TR: It has actually morphed quite a bit over the years. I did a lot of work in communications and branding strategy. Over the years, it morphed away from communications and toward business strategy. I focus on the intersection of the business model and the brand. Particularly today, when there is a great deal of digital disruption to the traditional business model, a lot of companies have questions. Business is changing, so we identify ways to add value and find a business model that really lasts.
TGL: When did you start investing in start-ups?
TR: About 15 years ago, I started investing in early-stage companies. It's been an interesting journey, it paid for my education. I focused chiefly on enterprise software and business-to-business technology. I look for big problems that someone has found an elegant solution to and help them figure out how to penetrate those markets. Now I have a lot of experience in what it takes to go after those kinds of markets, what it takes to sell into those markets, and the best kind of technologies for your clients. It's one thing when they sign up and say they want to work with you, but it may take a little while to integrate the technology in order to start generating revenues. I understand that process very well and help clients figure out faster ways of getting there.
TGL: How did you build a great relationship with start-ups?
TR: I have been lucky, I got to serve on the boards of a couple of them. When you begin the startup and you serve on any boards, your job is to help the CEO figure out how to speed up the success of their company. That is an exciting proposition for everyone who likes to have a successful exit from their investments. When you invest in early-stage companies, you're investing in the idea but really you're investing in the management. It’s a pleasure to work with really smart people who are driven to make their company successful.
TGL: Who inspired you during your career?
TR: The great thing about collecting art is the artists that you meet. All of them have their perspectives, they're always thinking about things in a really different way from other people. Every contact with an artist opens up new ideas, new avenues, it's part of why we do it. I've had a lot of really wonderful bosses, clients, heads of big companies, and each of them have taught me important and interesting things.
TGL: How would you define art collecting in your life? Is it a passion or an investment?
TR: I am interested in what artists are thinking about and what they are trying to do. Over the last 40 years, my husband and I have worked with relatively young artists. They aren’t all necessarily young, but most of them are in the early stages of their careers. We are looking for somebody with an interesting point of view. We spend all of our time with them, we don't have any other leisure activities. When we are not working, we are eating, sleeping, in art galleries, in artists’ studios, or visiting museums. When we travel, I always get referrals to artists and visit them in their studios and galleries. Some of the artists have had great careers and the others have fallen right off a cliff, but we still like all of the work that we have bought.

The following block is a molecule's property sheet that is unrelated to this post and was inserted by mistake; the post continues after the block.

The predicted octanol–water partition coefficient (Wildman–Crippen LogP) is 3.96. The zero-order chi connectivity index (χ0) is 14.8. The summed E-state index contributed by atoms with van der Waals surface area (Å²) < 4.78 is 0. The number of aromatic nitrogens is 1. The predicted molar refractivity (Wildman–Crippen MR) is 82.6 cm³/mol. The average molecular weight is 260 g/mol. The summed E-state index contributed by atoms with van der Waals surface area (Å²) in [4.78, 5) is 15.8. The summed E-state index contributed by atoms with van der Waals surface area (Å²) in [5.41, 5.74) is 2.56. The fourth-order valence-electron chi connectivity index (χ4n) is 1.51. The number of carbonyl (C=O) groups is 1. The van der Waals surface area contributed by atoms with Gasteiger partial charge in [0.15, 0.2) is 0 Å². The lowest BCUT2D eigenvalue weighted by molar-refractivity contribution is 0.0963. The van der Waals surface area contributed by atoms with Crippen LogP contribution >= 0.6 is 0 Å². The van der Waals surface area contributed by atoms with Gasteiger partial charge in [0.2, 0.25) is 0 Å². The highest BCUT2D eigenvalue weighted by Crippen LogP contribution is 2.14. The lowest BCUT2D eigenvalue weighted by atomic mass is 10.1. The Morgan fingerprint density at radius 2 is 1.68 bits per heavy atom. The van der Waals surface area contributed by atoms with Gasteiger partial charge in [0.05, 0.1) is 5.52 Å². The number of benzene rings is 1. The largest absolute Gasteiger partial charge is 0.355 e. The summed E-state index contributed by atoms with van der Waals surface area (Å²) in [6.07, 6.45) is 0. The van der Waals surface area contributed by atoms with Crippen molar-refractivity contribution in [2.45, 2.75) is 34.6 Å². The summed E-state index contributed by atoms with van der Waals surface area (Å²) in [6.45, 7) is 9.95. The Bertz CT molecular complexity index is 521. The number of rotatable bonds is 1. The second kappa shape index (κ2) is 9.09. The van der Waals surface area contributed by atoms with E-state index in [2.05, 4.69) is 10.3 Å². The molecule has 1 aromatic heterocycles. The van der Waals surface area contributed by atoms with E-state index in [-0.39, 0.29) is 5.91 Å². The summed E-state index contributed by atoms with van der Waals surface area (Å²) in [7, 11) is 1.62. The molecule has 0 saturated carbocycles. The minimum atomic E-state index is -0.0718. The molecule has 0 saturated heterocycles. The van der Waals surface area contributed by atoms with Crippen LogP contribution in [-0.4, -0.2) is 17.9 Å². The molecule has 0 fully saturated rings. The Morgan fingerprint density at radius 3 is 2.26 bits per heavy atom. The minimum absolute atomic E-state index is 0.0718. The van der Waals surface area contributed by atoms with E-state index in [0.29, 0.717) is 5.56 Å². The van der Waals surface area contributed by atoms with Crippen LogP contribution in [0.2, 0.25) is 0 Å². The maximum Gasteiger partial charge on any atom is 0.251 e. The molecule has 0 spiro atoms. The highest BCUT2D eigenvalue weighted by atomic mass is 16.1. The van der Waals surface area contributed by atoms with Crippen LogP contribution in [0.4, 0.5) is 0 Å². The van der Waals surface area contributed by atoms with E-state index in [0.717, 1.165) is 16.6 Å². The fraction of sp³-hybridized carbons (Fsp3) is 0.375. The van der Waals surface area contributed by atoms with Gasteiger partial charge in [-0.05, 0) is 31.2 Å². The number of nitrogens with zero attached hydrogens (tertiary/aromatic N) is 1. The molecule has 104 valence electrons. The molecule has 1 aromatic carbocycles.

TGL: How does your home affect the art you collect?
TR: Many years ago when we lived in our first loft, we were in an art gallery and there was a very large piece that we were attracted to. We could afford it, so I said, “We could hang that.” We bought it, hung it in the loft and then after that all the pictures that we wound up buying were very big. Otherwise they wouldn't have had an impact in our space. After that, every time we had to move, we had to get a loft.
TGL: Your home was designed by Morris Adjmi Architects. How did you meet Morris Adjmi?
TR: The architect who designed our previous place was his partner for a brief period. When we decided to do this place, we got in touch with him. He and Morris were working together, and we got really lucky.
TGL: Who would you like to have dinner with that you don't know?
TR: I just finished a wonderful book by a writer named N.K. Jemisin, who writes science fantasy. She wrote a book called The City We Became, which is an extraordinary vision of New York City and of the meaning of great cities. Her books are so vibrantly written and her vision of cities was so expansive and so powerful and modern. I would love to have dinner with her.
TGL: What advice would you like to give to The Genius List’s readers?
TR: Pay more attention to other people and learn from them. Ambitious young people today are frustrated because they're not getting ahead how they think they should. When I had more brains than experience, I thought brains should count for more too. I would advise the younger Tracy to pay a lot more attention to what she can learn from smart people, who've been there before and not assume that you could just make it up because you're so smart.